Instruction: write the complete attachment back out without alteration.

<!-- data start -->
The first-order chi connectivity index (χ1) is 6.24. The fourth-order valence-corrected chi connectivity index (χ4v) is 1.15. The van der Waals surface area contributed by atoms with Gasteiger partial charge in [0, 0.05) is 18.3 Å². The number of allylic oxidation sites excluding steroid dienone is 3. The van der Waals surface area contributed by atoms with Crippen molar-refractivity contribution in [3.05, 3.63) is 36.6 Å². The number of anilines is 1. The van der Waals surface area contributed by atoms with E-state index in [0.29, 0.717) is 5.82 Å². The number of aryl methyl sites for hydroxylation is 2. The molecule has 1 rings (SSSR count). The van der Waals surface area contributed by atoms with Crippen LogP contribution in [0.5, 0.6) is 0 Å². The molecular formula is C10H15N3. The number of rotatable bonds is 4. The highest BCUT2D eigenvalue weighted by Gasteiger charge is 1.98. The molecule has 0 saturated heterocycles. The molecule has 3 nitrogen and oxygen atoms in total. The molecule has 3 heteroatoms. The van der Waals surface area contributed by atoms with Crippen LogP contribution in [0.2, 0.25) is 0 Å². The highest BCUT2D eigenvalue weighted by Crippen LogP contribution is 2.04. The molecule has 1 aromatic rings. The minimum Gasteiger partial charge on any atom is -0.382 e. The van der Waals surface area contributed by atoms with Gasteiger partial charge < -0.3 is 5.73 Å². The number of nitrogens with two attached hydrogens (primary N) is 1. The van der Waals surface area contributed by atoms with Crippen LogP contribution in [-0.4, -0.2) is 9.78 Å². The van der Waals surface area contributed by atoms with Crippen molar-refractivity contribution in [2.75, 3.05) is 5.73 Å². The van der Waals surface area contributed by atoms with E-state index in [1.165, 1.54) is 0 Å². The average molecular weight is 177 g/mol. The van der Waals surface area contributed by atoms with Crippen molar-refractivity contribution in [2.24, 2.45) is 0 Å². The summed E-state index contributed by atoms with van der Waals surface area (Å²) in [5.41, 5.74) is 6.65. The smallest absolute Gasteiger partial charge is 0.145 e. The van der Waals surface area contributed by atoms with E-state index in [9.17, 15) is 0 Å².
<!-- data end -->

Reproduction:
The first-order chi connectivity index (χ1) is 6.24. The fourth-order valence-corrected chi connectivity index (χ4v) is 1.15. The van der Waals surface area contributed by atoms with Gasteiger partial charge in [0, 0.05) is 18.3 Å². The number of allylic oxidation sites excluding steroid dienone is 3. The van der Waals surface area contributed by atoms with Crippen molar-refractivity contribution in [3.05, 3.63) is 36.6 Å². The number of anilines is 1. The van der Waals surface area contributed by atoms with E-state index in [0.29, 0.717) is 5.82 Å². The number of aryl methyl sites for hydroxylation is 2. The molecule has 1 rings (SSSR count). The van der Waals surface area contributed by atoms with Crippen LogP contribution in [0.5, 0.6) is 0 Å². The molecular formula is C10H15N3. The number of rotatable bonds is 4. The highest BCUT2D eigenvalue weighted by Gasteiger charge is 1.98. The molecule has 0 saturated heterocycles. The molecule has 3 nitrogen and oxygen atoms in total. The molecule has 3 heteroatoms. The van der Waals surface area contributed by atoms with Crippen LogP contribution in [0.2, 0.25) is 0 Å². The highest BCUT2D eigenvalue weighted by Crippen LogP contribution is 2.04. The molecule has 1 aromatic rings. The minimum Gasteiger partial charge on any atom is -0.382 e. The van der Waals surface area contributed by atoms with Gasteiger partial charge < -0.3 is 5.73 Å². The number of nitrogens with two attached hydrogens (primary N) is 1. The van der Waals surface area contributed by atoms with Crippen LogP contribution in [-0.4, -0.2) is 9.78 Å². The van der Waals surface area contributed by atoms with Crippen molar-refractivity contribution in [2.75, 3.05) is 5.73 Å². The van der Waals surface area contributed by atoms with E-state index in [1.165, 1.54) is 0 Å². The average molecular weight is 177 g/mol. The van der Waals surface area contributed by atoms with Crippen molar-refractivity contribution in [2.24, 2.45) is 0 Å². The summed E-state index contributed by atoms with van der Waals surface area (Å²) in [5.41, 5.74) is 6.65. The smallest absolute Gasteiger partial charge is 0.145 e. The van der Waals surface area contributed by atoms with E-state index in [9.17, 15) is 0 Å².